UNITED NATIONS, Oct 27 (APP): Earth has just had
the hottest January-September on record, the United
Nations World Meteorological Organization (WMO) said Tuesday,
adding that the average air and sea temperatures in September
logged the greatest rise above monthly average in the
136-year historical record.
According to a press release from WMO, the Global Climate
Report from the United States National Oceanic
and Atmospheric Administration (NOAA), the globally averaged
air temperature over land and sea surface temperature for
September was 0.90 C above the 20th century
average temperature. Record warmth was observed across much of
South America and parts of Africa, the Middle East, Europe, and Asia.
The year-to-date globally averaged combined temperature of the
air over land and ocean surface temperature was 0.85 C
above the 20th century average, said in the report. This was the
highest for January-September in the 1880 record, surpassing
the previous record set in 2014 by 0.12 C, according to NOAA.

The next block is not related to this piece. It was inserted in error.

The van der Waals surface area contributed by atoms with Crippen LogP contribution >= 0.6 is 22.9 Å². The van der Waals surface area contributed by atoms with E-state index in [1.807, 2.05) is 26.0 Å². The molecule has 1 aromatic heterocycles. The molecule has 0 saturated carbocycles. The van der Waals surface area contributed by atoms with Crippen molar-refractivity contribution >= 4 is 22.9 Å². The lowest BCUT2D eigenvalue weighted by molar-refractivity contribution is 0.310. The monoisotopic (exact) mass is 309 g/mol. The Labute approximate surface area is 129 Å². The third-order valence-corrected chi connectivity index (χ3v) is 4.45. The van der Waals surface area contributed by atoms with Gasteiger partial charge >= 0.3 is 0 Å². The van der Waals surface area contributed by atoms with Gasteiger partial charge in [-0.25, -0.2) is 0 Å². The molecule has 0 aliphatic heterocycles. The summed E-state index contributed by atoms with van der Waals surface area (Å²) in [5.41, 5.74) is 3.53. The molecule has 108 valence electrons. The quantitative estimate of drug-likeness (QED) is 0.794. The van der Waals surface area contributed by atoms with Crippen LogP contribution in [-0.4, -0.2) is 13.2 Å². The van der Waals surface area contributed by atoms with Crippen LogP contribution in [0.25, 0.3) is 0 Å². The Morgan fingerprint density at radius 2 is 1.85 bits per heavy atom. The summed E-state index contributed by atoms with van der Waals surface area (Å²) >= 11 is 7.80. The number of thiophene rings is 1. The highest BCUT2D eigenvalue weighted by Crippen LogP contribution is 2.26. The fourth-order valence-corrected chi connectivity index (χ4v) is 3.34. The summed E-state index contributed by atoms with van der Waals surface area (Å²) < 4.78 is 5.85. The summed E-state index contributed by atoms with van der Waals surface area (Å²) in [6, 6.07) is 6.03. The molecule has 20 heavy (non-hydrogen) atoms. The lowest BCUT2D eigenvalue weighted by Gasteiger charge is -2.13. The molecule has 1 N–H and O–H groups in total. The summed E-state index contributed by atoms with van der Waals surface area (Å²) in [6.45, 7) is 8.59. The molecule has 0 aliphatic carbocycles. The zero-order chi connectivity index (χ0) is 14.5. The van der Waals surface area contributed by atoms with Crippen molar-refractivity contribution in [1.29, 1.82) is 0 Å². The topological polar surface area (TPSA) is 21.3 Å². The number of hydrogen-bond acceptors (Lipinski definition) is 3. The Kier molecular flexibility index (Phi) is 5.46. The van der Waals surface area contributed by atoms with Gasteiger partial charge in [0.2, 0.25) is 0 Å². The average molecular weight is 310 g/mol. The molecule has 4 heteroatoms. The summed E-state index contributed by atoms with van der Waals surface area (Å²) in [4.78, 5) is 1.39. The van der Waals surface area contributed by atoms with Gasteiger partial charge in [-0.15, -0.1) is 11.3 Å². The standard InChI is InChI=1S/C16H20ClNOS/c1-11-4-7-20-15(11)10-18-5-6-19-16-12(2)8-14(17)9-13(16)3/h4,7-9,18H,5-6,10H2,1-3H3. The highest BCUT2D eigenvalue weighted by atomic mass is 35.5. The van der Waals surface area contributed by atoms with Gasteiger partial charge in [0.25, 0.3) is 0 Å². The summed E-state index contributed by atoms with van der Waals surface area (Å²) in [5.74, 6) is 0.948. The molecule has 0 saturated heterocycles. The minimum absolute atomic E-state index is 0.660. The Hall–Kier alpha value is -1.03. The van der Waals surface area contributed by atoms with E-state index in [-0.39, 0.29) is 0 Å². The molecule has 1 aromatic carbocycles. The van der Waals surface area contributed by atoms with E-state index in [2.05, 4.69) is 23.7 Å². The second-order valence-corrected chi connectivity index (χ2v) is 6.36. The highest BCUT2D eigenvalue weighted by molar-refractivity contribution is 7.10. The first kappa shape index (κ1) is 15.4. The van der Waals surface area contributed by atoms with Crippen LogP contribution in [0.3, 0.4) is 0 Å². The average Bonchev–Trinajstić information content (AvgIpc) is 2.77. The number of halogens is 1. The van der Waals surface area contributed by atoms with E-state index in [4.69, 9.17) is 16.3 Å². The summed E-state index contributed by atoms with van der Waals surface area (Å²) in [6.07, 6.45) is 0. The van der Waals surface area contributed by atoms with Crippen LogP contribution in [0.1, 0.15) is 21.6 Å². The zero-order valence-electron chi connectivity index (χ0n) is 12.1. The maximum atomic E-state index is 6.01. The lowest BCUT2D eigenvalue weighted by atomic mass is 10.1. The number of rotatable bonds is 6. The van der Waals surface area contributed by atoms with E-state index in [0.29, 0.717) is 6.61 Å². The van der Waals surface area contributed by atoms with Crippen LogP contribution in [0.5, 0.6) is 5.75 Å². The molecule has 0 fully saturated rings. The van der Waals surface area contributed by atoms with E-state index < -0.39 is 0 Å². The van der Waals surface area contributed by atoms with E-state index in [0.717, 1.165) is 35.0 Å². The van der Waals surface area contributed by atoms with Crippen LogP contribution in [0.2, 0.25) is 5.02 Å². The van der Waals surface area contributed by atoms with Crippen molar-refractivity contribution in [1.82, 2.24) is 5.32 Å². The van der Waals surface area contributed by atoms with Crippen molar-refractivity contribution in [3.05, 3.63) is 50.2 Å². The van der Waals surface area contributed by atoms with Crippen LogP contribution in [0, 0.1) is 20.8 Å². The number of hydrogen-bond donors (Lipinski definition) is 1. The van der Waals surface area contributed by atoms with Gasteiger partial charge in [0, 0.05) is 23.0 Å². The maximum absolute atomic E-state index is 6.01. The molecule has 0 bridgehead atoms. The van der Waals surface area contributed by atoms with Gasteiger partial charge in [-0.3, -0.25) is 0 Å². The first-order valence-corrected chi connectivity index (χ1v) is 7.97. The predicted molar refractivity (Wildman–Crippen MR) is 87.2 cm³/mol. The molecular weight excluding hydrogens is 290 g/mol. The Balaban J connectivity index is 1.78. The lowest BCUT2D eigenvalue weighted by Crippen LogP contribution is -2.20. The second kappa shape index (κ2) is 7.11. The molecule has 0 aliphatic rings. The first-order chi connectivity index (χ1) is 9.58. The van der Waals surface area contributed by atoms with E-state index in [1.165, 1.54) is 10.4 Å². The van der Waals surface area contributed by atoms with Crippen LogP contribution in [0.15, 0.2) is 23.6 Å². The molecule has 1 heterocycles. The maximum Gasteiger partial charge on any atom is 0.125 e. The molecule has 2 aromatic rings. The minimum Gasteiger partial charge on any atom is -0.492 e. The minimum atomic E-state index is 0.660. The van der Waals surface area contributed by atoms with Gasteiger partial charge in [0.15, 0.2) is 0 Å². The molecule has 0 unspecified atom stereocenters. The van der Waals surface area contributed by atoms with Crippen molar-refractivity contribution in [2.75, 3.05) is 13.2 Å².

With strong El Nino conditions in place, the
September globally averaged sea surface temperature was
0.81 C above the 20th century average of 16.2 C. The highest
departure for September on record, which beat the record in 2014 by
0.07 C, was 0.25 C higher than the global ocean temperature
for September 1997, preceding the peaking up of the last strong El
Nino of 1998.
Earlier this year, WMO reported that the globally
averaged temperature for the first half of 2015 was 0.85 C
above the 20th century average of 15.5 C, the hottest
for such period on record.
An annual Statement on the Status of Global Climate will be
released by WMO in November 2015, the UN climate change conference
in Paris, COP-21, analyzing the combination of data. A summary of
the global climate in 2011-2015 will be released at the same time,
said in the WMO’s statement.